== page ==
Election officials probe alleged voter intimidation at ballot drop box

Deanna Daugherty drops her ballot off at the ballot drop box Thursday outside the Maricopa County Juvenile Court in Mesa, where two other voters reported being photographed and followed Monday by a group watching the box. (Photo by Alexia Faith/Cronkite News)

Election officials are investigating a report that two voters who went to drop their ballots at this Mesa drop box were followed, videotaped and had their license plate photographed by a group that accused the voters of being “mules.” (Photo by Alexia Faith/Cronkite News)

WASHINGTON – Election officials reacted swiftly to reported voter intimidation this week at a Mesa ballot drop box, condemning the action and reassuring voters that they are working with law enforcement to address such incidents.

The statements come after two voters reported to the secretary of state’s office that when they went to drop off ballots Monday, a group “hanging out near the ballot dropbox” filmed them and accused them of “being a mule,” an apparent reference to debunked claims of ballot fraud.

The group followed the couple to their car, photographing its license plate and briefly tailing the two voters out of the parking lot of the Maricopa County Juvenile Court, where the drop box is located, according to the statement to the secretary of state.

Sophia Solis, a spokesperson for Secretary of State Katie Hobbs, said in an email that the report was referred to the U.S. Justice Department and Arizona Attorney General Mark Brnovich, and that Maricopa County election officials were alerted as well.

Maricopa County Elections Department spokesperson Megan Gilbertson in an emailed statement Thursday that it is “unacceptable and unlawful to impede any voter from participating in the election.”

The ballot drop box can be seen by the curb in front of the Maricopa County Juvenile Court in Mesa in this Thursday photo. (Photo by Alexia Faith/Cronkite News)

“The County has taken active steps to ensure the safety and security of staff and voters, but many of these self-styled ‘drop box watchers’ have the right to be on public sidewalks and parking lots,” Gilbertson’s statement said. She and others reassured voters that the drop boxes are safe and secure.

Brnovich did not respond to requests for comment Thursday. But his office last week asked the FBI and IRS to investigate the tax-exempt status of an election-denial group that “has raised considerable sums of money” off its claims of drop-box fraud, while refusing to provide any evidence to his office despite repeated promises to do so.

Justice Department spokesperson Aryele Bradford confirmed in an email that the department had received the referral from Hobbs’ office, but would not comment further.

The report comes less than a week into the state’s early voting period and follows months when election deniers, including some candidates, have called for groups to monitor elections and polling places.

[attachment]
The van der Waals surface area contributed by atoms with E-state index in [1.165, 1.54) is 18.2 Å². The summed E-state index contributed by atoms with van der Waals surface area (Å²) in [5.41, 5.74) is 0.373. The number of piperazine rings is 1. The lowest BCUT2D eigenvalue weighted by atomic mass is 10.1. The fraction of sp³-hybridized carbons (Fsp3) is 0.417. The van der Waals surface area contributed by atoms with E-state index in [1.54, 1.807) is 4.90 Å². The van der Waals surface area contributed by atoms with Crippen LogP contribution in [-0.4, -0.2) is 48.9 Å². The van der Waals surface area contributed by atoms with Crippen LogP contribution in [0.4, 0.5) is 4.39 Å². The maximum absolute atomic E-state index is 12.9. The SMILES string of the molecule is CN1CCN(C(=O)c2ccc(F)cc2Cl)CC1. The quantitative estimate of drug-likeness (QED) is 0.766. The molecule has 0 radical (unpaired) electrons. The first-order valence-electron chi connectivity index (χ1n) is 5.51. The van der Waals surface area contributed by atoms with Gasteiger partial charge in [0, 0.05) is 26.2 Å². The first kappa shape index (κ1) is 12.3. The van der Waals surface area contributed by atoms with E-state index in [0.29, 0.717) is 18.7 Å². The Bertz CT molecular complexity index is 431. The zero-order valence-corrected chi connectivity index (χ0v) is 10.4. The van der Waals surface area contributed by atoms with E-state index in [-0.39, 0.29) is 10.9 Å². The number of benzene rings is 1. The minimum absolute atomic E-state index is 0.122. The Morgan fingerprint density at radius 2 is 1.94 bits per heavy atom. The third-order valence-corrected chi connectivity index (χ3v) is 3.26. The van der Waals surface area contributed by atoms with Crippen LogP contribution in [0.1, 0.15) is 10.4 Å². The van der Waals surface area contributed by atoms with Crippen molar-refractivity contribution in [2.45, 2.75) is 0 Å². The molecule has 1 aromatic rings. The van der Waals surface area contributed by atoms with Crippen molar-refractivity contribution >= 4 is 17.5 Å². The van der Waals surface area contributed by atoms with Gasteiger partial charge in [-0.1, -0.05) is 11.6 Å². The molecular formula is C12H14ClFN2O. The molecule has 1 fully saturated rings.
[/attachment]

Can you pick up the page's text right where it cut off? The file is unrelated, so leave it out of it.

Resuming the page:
That includes state Rep. Mark Finchem, the GOP nominee for secretary of state, who claims that the 2020 election was “irredeemably compromised” – even after a state Senate audit of Maricopa County election results determined that President Joe Biden beat Donald Trump by a larger margin than first thought.

Finchem did not respond to a request for comment on the drop box incident Thursday. But he made his position clear Thursday evening on Twitter, where he accused Hobbs and the media of “intimidating the ballot drop box watchers” who he said have a right to watch. He immediately followed that with an all-caps tweet that urged his followers to “Watch all drop boxes. Period. Save the republic.”

But Finchem is apparently in the minority when it comes to concerns about election security in the state, according to a recent poll for the Center for the Future of Arizona. It found that 74% of likely voters in the state said that elections are fair, including 65% of GOP respondents.

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The poll also found that 70% said the elections were secure, including 54% among Republicans. The August survey of 500 likely voters had a margin of error of plus or minus 4.3%.

“Arizona has some of the best-run elections in the country, and we have for a long time,” said Paul Bentz, senior vice president of research and strategy at the consulting firm HighGround Inc., which did the survey for the center.

Bentz called the Mesa drop box incident another example of how the Arizona Republican Party has been dominated by a “very active, very passionate and very angry segment of the electorate,” who insist the election was stolen.

And he worried that, besides intimidating people who go to the drop box to vote, such incidents could scare some people away from voting at all.

“If you’re an undecided voter, and you’re looking at this race, there is a likelihood, especially with these types of tactics, that they may just choose not to vote at all,” Bentz said. “They may just choose to stay home.”

Voters can report incidents of voter intimidation or other issues on the secretary of state’s website.

Ryan Knappenberger Ry-an Nap-pen-ber-ger
News Reporter, Washington, D.C.

Ryan Knappenberger expects to graduate in December 2022 with a master’s degree in mass communication. Knappenberger has interned with The Arizona Republic and The Copper Courier.

Alexia Faith uh-lex-see-uh faith (she/her/hers)
News Visual Journalist, Phoenix

Alexia Faith expects to graduate in May 2023 with a bachelor’s degree in journalism and mass communications. Faith, who has interned as a videographer with Arizona Highways Magazine, has her own videography and photography company.

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